Edmund Pevensie has always been one of my favorite Narnia characters. He does (like Eustace Scrubb, who is my favorite) start out as a fairly nasty character but he undergoes a transformation that is a picture of salvation. Edmund after his encounter with Aslan is an amazing character who bravely tries to make amends for all the wrong he's done earlier. 

Reason Three: Actor Edmund Gwenn (1877-1959)
If you've ever seen the black & white film Miracle On 34th Street then you'll recognize that he played Kris Kringle, the man who was Santa Claus. He was born Edmund Kellaway in London, England. Mr. Gwenn added charm and class to every film he acted in whether playing a lovable character or a villain. One of my favorites is his role as Mr. Bennet in Pride and Prejudice (1940), he brought such humor and thoughtfulness to the role!

Reason Four: This Photo
I can't even remember which blog I found this photo on but the thing that struck me is that this adorable little boy's name is Edmund! I'd never seen or met anyone named Edmund before so the little boy in this photo just brought fresh life to the name and helped me to see that the name Edmund could be so fresh and charming on a little boy. It is an old-fashioned name, fit for a king, but by no means old-man sounding. 

If you felt Edmund needed a nickname I would suggest "Ned" as apposed to the more natural "Ed", "Eddy" or "Eddie" which I think are boring and overused.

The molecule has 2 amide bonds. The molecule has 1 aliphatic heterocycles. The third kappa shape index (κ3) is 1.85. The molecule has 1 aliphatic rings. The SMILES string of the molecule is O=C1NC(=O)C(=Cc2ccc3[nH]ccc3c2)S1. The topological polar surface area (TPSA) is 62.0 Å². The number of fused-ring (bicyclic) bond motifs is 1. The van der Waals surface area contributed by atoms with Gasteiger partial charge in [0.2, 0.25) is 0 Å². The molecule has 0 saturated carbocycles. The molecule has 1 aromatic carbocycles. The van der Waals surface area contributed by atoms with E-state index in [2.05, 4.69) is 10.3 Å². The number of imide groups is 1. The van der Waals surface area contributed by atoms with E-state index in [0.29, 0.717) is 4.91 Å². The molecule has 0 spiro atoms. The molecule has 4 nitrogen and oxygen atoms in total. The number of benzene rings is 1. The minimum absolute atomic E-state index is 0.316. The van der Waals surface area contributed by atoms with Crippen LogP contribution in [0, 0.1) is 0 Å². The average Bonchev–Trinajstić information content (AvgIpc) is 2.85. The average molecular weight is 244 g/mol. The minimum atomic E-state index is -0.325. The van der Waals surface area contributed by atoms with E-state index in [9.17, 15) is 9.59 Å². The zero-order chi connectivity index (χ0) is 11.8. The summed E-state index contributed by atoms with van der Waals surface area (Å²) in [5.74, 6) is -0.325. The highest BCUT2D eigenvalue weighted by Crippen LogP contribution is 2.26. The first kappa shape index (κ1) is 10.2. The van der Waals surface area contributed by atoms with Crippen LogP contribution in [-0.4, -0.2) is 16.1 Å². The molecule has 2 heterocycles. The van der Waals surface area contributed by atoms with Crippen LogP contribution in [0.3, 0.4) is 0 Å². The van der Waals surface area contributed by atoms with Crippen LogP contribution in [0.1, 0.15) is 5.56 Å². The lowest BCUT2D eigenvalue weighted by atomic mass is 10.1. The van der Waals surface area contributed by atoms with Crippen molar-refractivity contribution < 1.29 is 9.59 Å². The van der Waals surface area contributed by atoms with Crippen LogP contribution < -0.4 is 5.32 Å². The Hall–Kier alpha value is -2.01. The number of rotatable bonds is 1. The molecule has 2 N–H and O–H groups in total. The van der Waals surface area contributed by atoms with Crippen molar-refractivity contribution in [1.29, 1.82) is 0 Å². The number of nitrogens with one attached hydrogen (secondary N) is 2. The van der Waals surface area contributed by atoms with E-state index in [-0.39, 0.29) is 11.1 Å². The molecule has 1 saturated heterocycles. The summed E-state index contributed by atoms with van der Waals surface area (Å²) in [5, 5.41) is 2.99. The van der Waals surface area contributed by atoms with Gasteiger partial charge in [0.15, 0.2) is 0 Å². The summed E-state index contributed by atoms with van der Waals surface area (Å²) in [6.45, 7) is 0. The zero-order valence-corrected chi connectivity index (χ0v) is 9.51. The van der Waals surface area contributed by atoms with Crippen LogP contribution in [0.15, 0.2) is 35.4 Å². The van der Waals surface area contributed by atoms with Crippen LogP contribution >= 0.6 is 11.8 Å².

Names that are related to EDMUND:

EADMUND   m   Anglo-Saxon
EAMON   m   Irish
ÉAMONN   m   Irish
ED   m   EnglishDutch
EDDIE   m & f   English
EDDY   m   English
EDMAO   m   Limburgish
EDMÉ   m   French (Archaic)
EDMÉE   f   French (Rare)
EDMOND   m   French
EDMONDA   f   Italian
EDMONDO   m   Italian
EDMUND   m   EnglishGermanPolish
EDMUNDO   m   SpanishPortuguese
MAO (2)   m   Limburgish
MONET   f & m   Various
NED   m   English
ÖDI   m   Hungarian
ÖDÖN   m   Hungarian

I love the name Eamon / Eamonn and also think Edmee would be a nice name to use for a girl, especially if you wanted to honor a father or grandfather named Edmund. 

My favorite combo now is Edmund Laurence which I just think is so strong handsome! Laurence honors my paternal grandfather who I was named after and I've really felt the need to use it and the feeling that the name is "mine" lately. 

Edmund is such a handsome name!

Your Resident Name Enthusiast,
Miss Laurie :)


Mel said...

Ohhhh Thank you so so so so much!!!!
This such a lovely post and answer to my question. I cannot tell you how much I appreciate it :)

After reading your thoughts and the lovely comments about the various famous and wonderful Edmunds I have decided I am going to have to re-arange my favourites to fit Edmund in.

I love that higlighted passage from your Reason One. Fanny has it completely right! And I just love Edmund Bertram he is just as you said truly kind and good hearted :)

Edmund Laurence is really handsome! And its always so special when you can incorporate family names :)

*lots of hugs for this beautiful post*


Miss Laurie said...

You're very welcome dear Mel! I'm so glad you enjoyed it!

~Miss Laurie :)

edfungus said...

Thanks! This was a good read.


Anonymous said...

What about Edmund Hillary?! The most famous of recent time, or Edmund the martyr, or Edmund Halley?